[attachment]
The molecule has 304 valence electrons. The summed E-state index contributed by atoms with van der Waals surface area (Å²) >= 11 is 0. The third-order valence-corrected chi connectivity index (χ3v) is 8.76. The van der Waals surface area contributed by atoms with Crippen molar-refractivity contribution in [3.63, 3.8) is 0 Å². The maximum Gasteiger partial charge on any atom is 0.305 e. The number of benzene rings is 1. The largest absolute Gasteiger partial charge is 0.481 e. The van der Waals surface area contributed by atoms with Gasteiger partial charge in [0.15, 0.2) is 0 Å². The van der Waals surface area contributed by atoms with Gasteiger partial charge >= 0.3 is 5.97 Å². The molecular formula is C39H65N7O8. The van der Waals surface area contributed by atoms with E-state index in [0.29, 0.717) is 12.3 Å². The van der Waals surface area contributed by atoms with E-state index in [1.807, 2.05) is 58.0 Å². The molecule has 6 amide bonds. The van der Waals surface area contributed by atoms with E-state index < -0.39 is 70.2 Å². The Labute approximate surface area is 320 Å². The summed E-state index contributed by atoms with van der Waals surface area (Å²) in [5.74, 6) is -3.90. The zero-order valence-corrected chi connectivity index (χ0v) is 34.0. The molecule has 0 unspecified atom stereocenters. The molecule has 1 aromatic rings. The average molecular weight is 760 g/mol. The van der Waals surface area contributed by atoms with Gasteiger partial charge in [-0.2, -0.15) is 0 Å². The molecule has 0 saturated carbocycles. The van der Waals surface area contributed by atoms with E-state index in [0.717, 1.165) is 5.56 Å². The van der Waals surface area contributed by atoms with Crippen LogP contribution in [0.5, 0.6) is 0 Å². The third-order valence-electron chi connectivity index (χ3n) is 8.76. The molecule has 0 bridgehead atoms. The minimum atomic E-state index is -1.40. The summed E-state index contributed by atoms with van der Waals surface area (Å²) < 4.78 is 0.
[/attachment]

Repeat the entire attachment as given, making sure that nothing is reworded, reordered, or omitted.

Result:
The molecule has 304 valence electrons. The summed E-state index contributed by atoms with van der Waals surface area (Å²) >= 11 is 0. The third-order valence-corrected chi connectivity index (χ3v) is 8.76. The van der Waals surface area contributed by atoms with Crippen molar-refractivity contribution in [3.63, 3.8) is 0 Å². The maximum Gasteiger partial charge on any atom is 0.305 e. The number of benzene rings is 1. The largest absolute Gasteiger partial charge is 0.481 e. The van der Waals surface area contributed by atoms with Gasteiger partial charge in [0.15, 0.2) is 0 Å². The van der Waals surface area contributed by atoms with Gasteiger partial charge >= 0.3 is 5.97 Å². The molecular formula is C39H65N7O8. The van der Waals surface area contributed by atoms with E-state index in [0.29, 0.717) is 12.3 Å². The van der Waals surface area contributed by atoms with E-state index in [1.807, 2.05) is 58.0 Å². The molecule has 6 amide bonds. The van der Waals surface area contributed by atoms with E-state index < -0.39 is 70.2 Å². The Labute approximate surface area is 320 Å². The summed E-state index contributed by atoms with van der Waals surface area (Å²) in [5.74, 6) is -3.90. The zero-order valence-corrected chi connectivity index (χ0v) is 34.0. The molecule has 0 unspecified atom stereocenters. The molecule has 1 aromatic rings. The average molecular weight is 760 g/mol. The van der Waals surface area contributed by atoms with Gasteiger partial charge in [-0.2, -0.15) is 0 Å². The molecule has 0 saturated carbocycles. The van der Waals surface area contributed by atoms with E-state index in [0.717, 1.165) is 5.56 Å². The van der Waals surface area contributed by atoms with Crippen LogP contribution in [0.5, 0.6) is 0 Å². The third-order valence-electron chi connectivity index (χ3n) is 8.76. The molecule has 0 bridgehead atoms. The minimum atomic E-state index is -1.40. The summed E-state index contributed by atoms with van der Waals surface area (Å²) < 4.78 is 0.